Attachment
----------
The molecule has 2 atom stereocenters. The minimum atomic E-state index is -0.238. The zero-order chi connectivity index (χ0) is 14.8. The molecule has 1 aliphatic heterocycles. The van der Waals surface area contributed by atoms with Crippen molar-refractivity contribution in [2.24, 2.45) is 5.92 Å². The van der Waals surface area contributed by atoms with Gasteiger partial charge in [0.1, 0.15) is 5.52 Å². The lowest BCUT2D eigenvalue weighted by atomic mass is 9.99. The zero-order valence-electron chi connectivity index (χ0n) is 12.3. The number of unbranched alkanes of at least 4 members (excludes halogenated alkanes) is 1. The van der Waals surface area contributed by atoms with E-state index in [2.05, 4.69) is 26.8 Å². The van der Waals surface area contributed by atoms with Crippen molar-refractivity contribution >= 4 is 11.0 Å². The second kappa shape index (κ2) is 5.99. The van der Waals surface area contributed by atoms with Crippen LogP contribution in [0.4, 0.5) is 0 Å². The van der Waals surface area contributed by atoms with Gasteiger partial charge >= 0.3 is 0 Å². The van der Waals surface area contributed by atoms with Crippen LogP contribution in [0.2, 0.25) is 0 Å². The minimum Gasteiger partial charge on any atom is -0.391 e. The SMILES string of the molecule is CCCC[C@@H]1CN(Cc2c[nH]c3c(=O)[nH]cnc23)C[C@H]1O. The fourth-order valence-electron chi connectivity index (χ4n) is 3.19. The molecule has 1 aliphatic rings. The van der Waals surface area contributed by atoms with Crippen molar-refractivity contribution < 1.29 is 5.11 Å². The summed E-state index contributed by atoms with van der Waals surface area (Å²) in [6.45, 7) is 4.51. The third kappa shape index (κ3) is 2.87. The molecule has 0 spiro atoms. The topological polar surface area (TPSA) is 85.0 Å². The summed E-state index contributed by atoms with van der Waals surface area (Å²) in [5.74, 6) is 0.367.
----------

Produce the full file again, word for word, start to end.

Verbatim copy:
The molecule has 2 atom stereocenters. The minimum atomic E-state index is -0.238. The zero-order chi connectivity index (χ0) is 14.8. The molecule has 1 aliphatic heterocycles. The van der Waals surface area contributed by atoms with Crippen molar-refractivity contribution in [2.24, 2.45) is 5.92 Å². The van der Waals surface area contributed by atoms with Gasteiger partial charge in [0.1, 0.15) is 5.52 Å². The lowest BCUT2D eigenvalue weighted by atomic mass is 9.99. The zero-order valence-electron chi connectivity index (χ0n) is 12.3. The number of unbranched alkanes of at least 4 members (excludes halogenated alkanes) is 1. The van der Waals surface area contributed by atoms with E-state index in [2.05, 4.69) is 26.8 Å². The van der Waals surface area contributed by atoms with Crippen molar-refractivity contribution >= 4 is 11.0 Å². The second kappa shape index (κ2) is 5.99. The van der Waals surface area contributed by atoms with Crippen LogP contribution in [0.4, 0.5) is 0 Å². The van der Waals surface area contributed by atoms with Gasteiger partial charge >= 0.3 is 0 Å². The van der Waals surface area contributed by atoms with Crippen LogP contribution in [0.2, 0.25) is 0 Å². The minimum Gasteiger partial charge on any atom is -0.391 e. The SMILES string of the molecule is CCCC[C@@H]1CN(Cc2c[nH]c3c(=O)[nH]cnc23)C[C@H]1O. The fourth-order valence-electron chi connectivity index (χ4n) is 3.19. The molecule has 1 aliphatic rings. The van der Waals surface area contributed by atoms with Crippen molar-refractivity contribution < 1.29 is 5.11 Å². The summed E-state index contributed by atoms with van der Waals surface area (Å²) in [6.45, 7) is 4.51. The third kappa shape index (κ3) is 2.87. The molecule has 0 spiro atoms. The topological polar surface area (TPSA) is 85.0 Å². The summed E-state index contributed by atoms with van der Waals surface area (Å²) in [5.74, 6) is 0.367.